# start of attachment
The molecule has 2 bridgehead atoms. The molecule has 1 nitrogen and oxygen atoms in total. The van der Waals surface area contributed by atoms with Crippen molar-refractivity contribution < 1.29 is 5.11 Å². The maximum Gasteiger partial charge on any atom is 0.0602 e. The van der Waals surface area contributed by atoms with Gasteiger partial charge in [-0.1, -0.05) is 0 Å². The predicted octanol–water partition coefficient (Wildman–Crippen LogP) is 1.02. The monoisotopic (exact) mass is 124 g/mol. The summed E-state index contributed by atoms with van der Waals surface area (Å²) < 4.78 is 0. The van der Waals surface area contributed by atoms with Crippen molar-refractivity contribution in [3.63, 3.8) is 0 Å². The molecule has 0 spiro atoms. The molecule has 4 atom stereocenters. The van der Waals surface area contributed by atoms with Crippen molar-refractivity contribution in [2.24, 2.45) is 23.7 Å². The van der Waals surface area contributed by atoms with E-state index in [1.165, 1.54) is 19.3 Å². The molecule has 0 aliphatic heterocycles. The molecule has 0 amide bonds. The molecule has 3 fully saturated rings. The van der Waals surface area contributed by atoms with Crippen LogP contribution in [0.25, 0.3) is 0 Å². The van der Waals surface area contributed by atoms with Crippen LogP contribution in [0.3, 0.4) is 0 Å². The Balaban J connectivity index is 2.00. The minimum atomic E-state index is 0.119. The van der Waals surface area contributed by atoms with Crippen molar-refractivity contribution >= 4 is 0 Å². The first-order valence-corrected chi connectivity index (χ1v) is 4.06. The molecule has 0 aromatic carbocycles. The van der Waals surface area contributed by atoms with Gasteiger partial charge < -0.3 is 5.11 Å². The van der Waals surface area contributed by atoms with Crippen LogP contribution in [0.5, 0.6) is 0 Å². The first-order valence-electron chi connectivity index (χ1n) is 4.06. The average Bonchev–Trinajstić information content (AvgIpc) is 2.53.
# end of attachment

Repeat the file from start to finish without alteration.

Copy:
The molecule has 2 bridgehead atoms. The molecule has 1 nitrogen and oxygen atoms in total. The van der Waals surface area contributed by atoms with Crippen molar-refractivity contribution < 1.29 is 5.11 Å². The maximum Gasteiger partial charge on any atom is 0.0602 e. The van der Waals surface area contributed by atoms with Gasteiger partial charge in [-0.1, -0.05) is 0 Å². The predicted octanol–water partition coefficient (Wildman–Crippen LogP) is 1.02. The monoisotopic (exact) mass is 124 g/mol. The summed E-state index contributed by atoms with van der Waals surface area (Å²) < 4.78 is 0. The van der Waals surface area contributed by atoms with Crippen molar-refractivity contribution in [3.63, 3.8) is 0 Å². The molecule has 0 spiro atoms. The molecule has 4 atom stereocenters. The van der Waals surface area contributed by atoms with Crippen molar-refractivity contribution in [2.24, 2.45) is 23.7 Å². The van der Waals surface area contributed by atoms with E-state index in [1.165, 1.54) is 19.3 Å². The molecule has 0 aliphatic heterocycles. The molecule has 0 amide bonds. The molecule has 3 fully saturated rings. The van der Waals surface area contributed by atoms with Crippen LogP contribution in [0.25, 0.3) is 0 Å². The van der Waals surface area contributed by atoms with Crippen LogP contribution in [0.3, 0.4) is 0 Å². The Balaban J connectivity index is 2.00. The minimum atomic E-state index is 0.119. The van der Waals surface area contributed by atoms with Crippen molar-refractivity contribution >= 4 is 0 Å². The first-order valence-corrected chi connectivity index (χ1v) is 4.06. The molecule has 0 aromatic carbocycles. The van der Waals surface area contributed by atoms with Gasteiger partial charge < -0.3 is 5.11 Å². The van der Waals surface area contributed by atoms with Crippen LogP contribution in [0.5, 0.6) is 0 Å². The first-order valence-electron chi connectivity index (χ1n) is 4.06. The average Bonchev–Trinajstić information content (AvgIpc) is 2.53.